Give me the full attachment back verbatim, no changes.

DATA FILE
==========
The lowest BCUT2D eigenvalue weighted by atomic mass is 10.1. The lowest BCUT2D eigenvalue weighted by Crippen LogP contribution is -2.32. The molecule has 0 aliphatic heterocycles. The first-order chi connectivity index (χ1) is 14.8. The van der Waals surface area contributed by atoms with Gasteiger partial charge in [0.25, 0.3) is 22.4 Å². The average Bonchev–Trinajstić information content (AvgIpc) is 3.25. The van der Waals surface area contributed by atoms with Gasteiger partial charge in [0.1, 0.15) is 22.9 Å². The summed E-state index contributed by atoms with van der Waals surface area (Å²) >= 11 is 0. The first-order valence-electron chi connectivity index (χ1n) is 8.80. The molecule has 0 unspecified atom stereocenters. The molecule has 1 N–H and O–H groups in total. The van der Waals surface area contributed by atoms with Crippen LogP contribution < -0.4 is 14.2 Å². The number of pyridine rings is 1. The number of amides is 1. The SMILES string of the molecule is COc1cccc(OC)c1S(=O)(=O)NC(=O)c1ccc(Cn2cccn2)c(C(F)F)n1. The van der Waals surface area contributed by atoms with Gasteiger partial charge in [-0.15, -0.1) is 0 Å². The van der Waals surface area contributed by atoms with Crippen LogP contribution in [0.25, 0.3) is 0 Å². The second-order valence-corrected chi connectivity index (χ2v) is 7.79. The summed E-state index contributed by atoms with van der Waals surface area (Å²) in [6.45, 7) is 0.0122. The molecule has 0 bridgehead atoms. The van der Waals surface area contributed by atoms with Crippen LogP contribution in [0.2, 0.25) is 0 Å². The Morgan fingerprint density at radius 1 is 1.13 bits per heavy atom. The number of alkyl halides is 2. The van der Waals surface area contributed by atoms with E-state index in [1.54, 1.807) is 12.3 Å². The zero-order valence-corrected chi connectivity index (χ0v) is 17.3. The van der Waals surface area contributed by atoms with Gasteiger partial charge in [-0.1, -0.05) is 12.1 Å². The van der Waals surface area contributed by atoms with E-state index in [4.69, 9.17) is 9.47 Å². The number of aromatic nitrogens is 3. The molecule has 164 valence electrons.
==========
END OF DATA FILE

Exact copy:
The lowest BCUT2D eigenvalue weighted by atomic mass is 10.1. The lowest BCUT2D eigenvalue weighted by Crippen LogP contribution is -2.32. The molecule has 0 aliphatic heterocycles. The first-order chi connectivity index (χ1) is 14.8. The van der Waals surface area contributed by atoms with Gasteiger partial charge in [0.25, 0.3) is 22.4 Å². The average Bonchev–Trinajstić information content (AvgIpc) is 3.25. The van der Waals surface area contributed by atoms with Gasteiger partial charge in [0.1, 0.15) is 22.9 Å². The summed E-state index contributed by atoms with van der Waals surface area (Å²) >= 11 is 0. The first-order valence-electron chi connectivity index (χ1n) is 8.80. The molecule has 0 unspecified atom stereocenters. The molecule has 1 N–H and O–H groups in total. The van der Waals surface area contributed by atoms with Crippen LogP contribution < -0.4 is 14.2 Å². The number of pyridine rings is 1. The number of amides is 1. The SMILES string of the molecule is COc1cccc(OC)c1S(=O)(=O)NC(=O)c1ccc(Cn2cccn2)c(C(F)F)n1. The van der Waals surface area contributed by atoms with Gasteiger partial charge in [-0.15, -0.1) is 0 Å². The van der Waals surface area contributed by atoms with Crippen LogP contribution in [0.25, 0.3) is 0 Å². The second-order valence-corrected chi connectivity index (χ2v) is 7.79. The summed E-state index contributed by atoms with van der Waals surface area (Å²) in [6.45, 7) is 0.0122. The molecule has 0 bridgehead atoms. The van der Waals surface area contributed by atoms with Crippen LogP contribution in [0.2, 0.25) is 0 Å². The Morgan fingerprint density at radius 1 is 1.13 bits per heavy atom. The number of alkyl halides is 2. The van der Waals surface area contributed by atoms with E-state index in [1.54, 1.807) is 12.3 Å². The zero-order valence-corrected chi connectivity index (χ0v) is 17.3. The van der Waals surface area contributed by atoms with Gasteiger partial charge in [-0.1, -0.05) is 12.1 Å². The van der Waals surface area contributed by atoms with E-state index in [4.69, 9.17) is 9.47 Å². The number of aromatic nitrogens is 3. The molecule has 164 valence electrons.